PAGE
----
London: British state broadcaster the BBC launched a new version of its popular iPlayer online catch-up video service with prominent links to rivals' websites, a move that may dampen criticism of its power in the market.
The new version of the iPlayer, one of Britain's top websites, will also allow viewers to personalise their home page, and share tips with friends via Facebook, Twitter and Microsoft's MSN instant messenging chat service.
The BBC will feature links on its TV homepage to the ITV player, Channel 4's 4oD and Clic, RTL's Demand Five and SeeSaw, an online service showing content from Channel 4, RTL's Five and older BBC programmes.
"We want to double the amount of traffic we send to other websites in the country," Erik Huggers, the BBC's director of future media and technology, told a news conference on Wednesday. He said the BBC would not be sharing its technology.
The BBC earlier this year signalled a retreat from some commercial operations to focus on core services, bowing to pressure from rivals led by pay-TV broadcaster BSkyB, which has called the BBC's digital scope and plans "chilling".
The corporation, renowned for its news coverage and comedy drama like The Office, receives a guaranteed 3.6 billion pounds ($ 5.2 billion) a year from the licence fee, a tax paid by all television-owning households.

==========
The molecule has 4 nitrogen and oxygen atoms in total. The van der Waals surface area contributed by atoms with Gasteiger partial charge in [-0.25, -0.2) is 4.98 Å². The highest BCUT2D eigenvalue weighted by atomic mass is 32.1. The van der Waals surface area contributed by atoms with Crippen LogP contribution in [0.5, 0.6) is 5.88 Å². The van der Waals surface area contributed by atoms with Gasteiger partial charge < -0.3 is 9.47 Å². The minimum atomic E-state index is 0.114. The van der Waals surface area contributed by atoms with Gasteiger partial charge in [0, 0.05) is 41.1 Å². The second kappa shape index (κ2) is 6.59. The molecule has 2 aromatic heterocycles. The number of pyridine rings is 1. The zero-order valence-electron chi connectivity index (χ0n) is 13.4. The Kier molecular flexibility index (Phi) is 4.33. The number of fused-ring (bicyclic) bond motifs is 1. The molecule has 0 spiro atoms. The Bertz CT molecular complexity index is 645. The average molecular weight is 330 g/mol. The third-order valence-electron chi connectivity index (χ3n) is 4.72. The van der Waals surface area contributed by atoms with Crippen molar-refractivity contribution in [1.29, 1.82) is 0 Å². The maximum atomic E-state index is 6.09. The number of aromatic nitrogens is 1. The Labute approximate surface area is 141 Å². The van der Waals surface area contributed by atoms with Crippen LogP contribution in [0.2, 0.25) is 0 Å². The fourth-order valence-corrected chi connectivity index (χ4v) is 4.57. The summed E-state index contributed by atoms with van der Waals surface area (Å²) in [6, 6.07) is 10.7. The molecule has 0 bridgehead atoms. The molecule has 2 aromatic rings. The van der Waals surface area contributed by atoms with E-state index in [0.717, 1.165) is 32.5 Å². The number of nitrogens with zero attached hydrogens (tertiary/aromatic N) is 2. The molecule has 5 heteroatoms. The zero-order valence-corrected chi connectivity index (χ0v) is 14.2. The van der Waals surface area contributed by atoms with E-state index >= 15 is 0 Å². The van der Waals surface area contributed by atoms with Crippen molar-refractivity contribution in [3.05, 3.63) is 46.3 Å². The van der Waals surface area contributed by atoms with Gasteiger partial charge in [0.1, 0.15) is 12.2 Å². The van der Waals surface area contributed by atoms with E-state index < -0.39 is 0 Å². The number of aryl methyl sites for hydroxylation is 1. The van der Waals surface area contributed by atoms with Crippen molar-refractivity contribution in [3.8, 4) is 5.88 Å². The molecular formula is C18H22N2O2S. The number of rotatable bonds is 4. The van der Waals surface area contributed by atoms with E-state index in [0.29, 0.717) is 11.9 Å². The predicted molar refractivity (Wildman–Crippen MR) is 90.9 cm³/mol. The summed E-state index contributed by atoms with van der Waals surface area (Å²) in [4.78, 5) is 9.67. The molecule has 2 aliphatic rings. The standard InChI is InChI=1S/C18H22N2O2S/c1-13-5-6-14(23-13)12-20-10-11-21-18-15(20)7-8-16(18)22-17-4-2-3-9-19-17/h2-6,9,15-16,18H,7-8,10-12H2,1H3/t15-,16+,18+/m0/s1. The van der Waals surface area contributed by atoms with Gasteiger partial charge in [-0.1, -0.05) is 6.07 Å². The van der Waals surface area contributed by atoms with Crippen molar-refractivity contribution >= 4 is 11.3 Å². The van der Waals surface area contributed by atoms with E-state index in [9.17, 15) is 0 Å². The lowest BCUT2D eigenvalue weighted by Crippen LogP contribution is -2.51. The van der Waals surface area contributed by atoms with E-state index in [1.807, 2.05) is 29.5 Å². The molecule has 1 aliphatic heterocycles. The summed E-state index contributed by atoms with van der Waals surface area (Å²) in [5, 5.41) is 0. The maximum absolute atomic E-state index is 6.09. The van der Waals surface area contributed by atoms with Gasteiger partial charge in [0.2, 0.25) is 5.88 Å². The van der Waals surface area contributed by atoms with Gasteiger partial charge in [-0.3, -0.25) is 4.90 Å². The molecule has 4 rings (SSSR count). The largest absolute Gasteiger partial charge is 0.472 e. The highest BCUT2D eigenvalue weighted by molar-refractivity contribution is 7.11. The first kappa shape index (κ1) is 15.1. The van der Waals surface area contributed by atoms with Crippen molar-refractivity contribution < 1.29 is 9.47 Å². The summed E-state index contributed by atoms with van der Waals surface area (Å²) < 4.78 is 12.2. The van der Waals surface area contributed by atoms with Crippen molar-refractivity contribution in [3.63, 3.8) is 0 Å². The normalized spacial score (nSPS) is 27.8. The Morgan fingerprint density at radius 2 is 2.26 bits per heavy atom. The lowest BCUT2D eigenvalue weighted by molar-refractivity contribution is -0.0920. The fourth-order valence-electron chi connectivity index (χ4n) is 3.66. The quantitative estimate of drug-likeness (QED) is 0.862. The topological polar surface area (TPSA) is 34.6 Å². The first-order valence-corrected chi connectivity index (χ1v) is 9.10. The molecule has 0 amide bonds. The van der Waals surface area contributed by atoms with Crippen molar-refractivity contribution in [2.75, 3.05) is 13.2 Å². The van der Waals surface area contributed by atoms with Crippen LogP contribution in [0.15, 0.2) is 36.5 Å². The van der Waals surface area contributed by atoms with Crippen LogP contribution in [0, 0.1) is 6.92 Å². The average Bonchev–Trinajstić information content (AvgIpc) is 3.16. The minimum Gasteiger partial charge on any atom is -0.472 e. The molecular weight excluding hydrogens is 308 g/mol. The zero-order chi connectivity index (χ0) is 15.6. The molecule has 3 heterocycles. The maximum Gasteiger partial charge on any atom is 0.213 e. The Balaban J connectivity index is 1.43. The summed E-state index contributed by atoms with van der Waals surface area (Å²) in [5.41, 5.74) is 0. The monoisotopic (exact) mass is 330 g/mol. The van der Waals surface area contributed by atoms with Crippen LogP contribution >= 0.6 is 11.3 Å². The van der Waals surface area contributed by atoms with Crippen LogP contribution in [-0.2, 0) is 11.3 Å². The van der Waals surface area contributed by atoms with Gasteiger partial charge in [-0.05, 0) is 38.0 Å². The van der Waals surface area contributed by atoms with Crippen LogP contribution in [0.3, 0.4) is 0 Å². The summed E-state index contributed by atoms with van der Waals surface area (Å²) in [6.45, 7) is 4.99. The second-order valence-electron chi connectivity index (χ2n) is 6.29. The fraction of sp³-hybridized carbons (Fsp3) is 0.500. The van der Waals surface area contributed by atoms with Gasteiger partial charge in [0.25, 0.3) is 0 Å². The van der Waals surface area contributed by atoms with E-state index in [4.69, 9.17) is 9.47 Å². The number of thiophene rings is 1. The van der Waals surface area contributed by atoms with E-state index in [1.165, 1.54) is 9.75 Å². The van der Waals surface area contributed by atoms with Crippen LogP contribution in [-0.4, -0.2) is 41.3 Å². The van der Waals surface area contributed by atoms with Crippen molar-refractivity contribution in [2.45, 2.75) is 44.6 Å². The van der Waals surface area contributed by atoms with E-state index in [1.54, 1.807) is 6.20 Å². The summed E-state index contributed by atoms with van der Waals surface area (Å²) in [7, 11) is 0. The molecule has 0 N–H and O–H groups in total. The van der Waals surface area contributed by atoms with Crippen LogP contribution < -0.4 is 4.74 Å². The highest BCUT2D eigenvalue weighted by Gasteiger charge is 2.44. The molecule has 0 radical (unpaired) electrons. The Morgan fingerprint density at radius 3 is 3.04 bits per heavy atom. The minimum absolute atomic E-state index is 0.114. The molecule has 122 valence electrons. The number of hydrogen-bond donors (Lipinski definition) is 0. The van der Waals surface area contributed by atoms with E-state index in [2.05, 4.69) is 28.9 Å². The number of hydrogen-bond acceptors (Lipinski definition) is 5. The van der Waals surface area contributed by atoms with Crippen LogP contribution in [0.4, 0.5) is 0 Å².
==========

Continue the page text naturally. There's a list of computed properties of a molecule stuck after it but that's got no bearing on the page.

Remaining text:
Huggers said the Internet remained at the heart of the BBC's overall strategy.
The launch came a day after the new Conservative-Liberal coalition government, expected to be more hostile to the BBC than the previous Labour regime, began its work in parliament.
The new iPlayer will not link to BSkyB's websites, although Huggers did not rule this out in future.
"If Sky wants to be part of this, we would very much welcome their participation," Huggers said. "They are considering it."
The BBC says a third of all British adults claim to have used the iPlayer. In January, 120 million requests were made for programming from the website.
On Tuesday, the BBC's governing body, the BBC Trust, published results of a review of its online services including the iPlayer in which it said it was broadly satisfied the iPlayer was fulfilling viewers' expectations.